Your path has been interesting. In the intro, you used the word, roller coaster. Anytime we can get somebody on the show that’s got a roller coaster life, it’s perfect for the people in our community who have been pivoting a long way. We’re all pivoting whether we know it or not. Change is a great constant. It’s an oxymoron or a contradiction that the only constant in the universe is change. Things are always in flux and yet change scares the crap out of people. Oftentimes, people are resisting or moving toward or in a state of ignoring change or resisting it versus embracing it. We have a book that we’re working on that will be out. That’s all about that topic of how it is that we embrace change as a part of how we are creating resilience. I want to close that loop and come back to resilience. What’s been that roller-coaster life looking like for you?
Roller coasters are up and down and they’re fast moving and there’s that slow, scary climb when you know you’re going to crash and burn on the other side. I grew up in somewhat of an unstable home on my mother’s side. She ended up marrying a very stable guy. During my mostly formative years between seven and sixteen, things were okay. My mom divorced him, immediately got remarried and ran off with that guy. She left me in the house to live alone, but within a few months said, “I’m going to sell the house so you’ve got to move out.” Here I was sixteen and I was literally out on my own, no place to go, no money, no guidance and very scared. I’m not even sure what I was scared of. I ended up staying with a friend and finished school. I became a teen mom shortly after high school was over.
My daughter, her name was Haley. When she was born, there was an issue during labor, she had five minutes lack of oxygen to the brain. I’m sorry because this is a little bit hard to hear and sometimes a little bit hard to talk about. She had severe-profound brain damage. What this looks like is that she was blind, she was deaf, she was unable to suck a bottle because she didn’t have any human instinctual reflexes. She couldn’t swallow, she couldn’t suck, she had to have a gastronomy tube surgically inserted into her stomach to be fed and her medications. She had grand mal seizures. She was on life support at the beginning of her days. I was just a juvenile myself and not understanding.
You can't unknow what you now know. One thing leads you to another. Click To Tweet
I had no bandwidth to understand what was happening. She lived for eighteen months and that time was spent living in and out of the children’s hospitals. Riley Hospital in Indianapolis, they’re great people over there, but I had nothing. I was over there with my boyfriend at the time, her father, living and sleeping on the emergency room floor along with other parents and families that were in the same situation as we were. Seeing things that you can never unsee. We’re talking about children in burn units, cancer victims, devastating car accidents. Things that we don’t always want to know that these things are going on, but they are.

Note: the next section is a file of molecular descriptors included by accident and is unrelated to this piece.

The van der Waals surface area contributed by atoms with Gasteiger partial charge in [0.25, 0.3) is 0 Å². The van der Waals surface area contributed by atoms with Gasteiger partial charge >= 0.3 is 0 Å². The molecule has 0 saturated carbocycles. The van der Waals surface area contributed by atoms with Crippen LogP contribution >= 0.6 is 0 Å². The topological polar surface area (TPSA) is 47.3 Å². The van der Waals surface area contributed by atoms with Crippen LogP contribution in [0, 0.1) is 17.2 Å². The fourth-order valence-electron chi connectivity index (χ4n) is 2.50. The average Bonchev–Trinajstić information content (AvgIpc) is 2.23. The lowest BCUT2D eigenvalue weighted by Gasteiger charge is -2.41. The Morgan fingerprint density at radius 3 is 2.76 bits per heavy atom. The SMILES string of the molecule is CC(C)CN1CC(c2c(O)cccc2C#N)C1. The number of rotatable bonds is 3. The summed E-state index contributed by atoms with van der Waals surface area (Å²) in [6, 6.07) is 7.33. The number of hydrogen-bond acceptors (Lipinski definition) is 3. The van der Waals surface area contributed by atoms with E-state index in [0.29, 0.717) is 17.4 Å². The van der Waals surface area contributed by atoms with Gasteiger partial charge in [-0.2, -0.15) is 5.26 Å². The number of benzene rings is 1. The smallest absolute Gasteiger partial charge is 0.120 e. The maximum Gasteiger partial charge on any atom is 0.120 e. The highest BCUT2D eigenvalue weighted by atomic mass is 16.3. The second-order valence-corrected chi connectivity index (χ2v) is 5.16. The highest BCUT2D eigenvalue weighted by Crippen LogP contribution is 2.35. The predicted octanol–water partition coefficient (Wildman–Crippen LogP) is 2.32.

This had a tremendous impact on me as you might imagine. I was only nineteen and this kind of puberty that I’m going through, it’s only now that I look back on that time with this full compassion for that young girl that showed up every day to do her best. The impact of that probably left me with some pretty significant PTSD. This was in ‘93. We didn’t talk about PTSD in ‘93. What do you do in those days? You pick yourself up and you move on. You don’t deal with it. Your solution to dealing with it is like, “Put your boots on,” or whatever those old sayings are. I hit rock bottom for a while after she passed away and regressed. I was twenty then but probably regressed a little bit. I think, “I should have become a statistic.” I had no education. I had no hope. I got to this point where I was looking around at my peers and my friends that I went to school with. They’re beginning to graduate college right around this age, 20, 21.
I felt like I would never be able to have the same lifestyle that they would have because I didn’t think that I would be able to get the same kind of jobs. I thought it would be an hourly wage. I didn’t have a lot of hope in that area. A lot of times when people want to know my story about, “How did you start this business when you were only 24?” It didn’t come from this place of empowerment and resilience, but this is me growing that resilience muscle. It’s like dialing it back and looking back in that young woman’s mind. It was more about, “I can’t compete in this world, what is my best option?” To me, I definitely believe that America is the land of the free. I believe that we are the land of the opportunity. I saw an opportunity and I jumped at it. I started my first business at 24. I didn’t have any expectations or wasn’t thinking it was ever going to be an eight-figure business. Are you kidding me? I probably didn’t even think that way back then. I started and every day I did what I was supposed to do on my desk. I stayed in my authenticity and my integrity. The story turned out okay in some aspects.
That was more of a profound experience than you could have known at the time. I don’t imagine anyone at nineteen would be prepared for that. I don’t know that people at 59 would be prepared for that. It’s interesting you say that you feel like you’re in puberty again. We all are on some level, but we’re not aware of it. There’s something to the idea that trauma if you want to use that word, I think that it qualifies to say that that’s a trauma. We’ve all had lesser or greater traumas, but that’s not something you can process at the time. I don’t know that anybody is able to process their trauma contemporaneously with it occurring.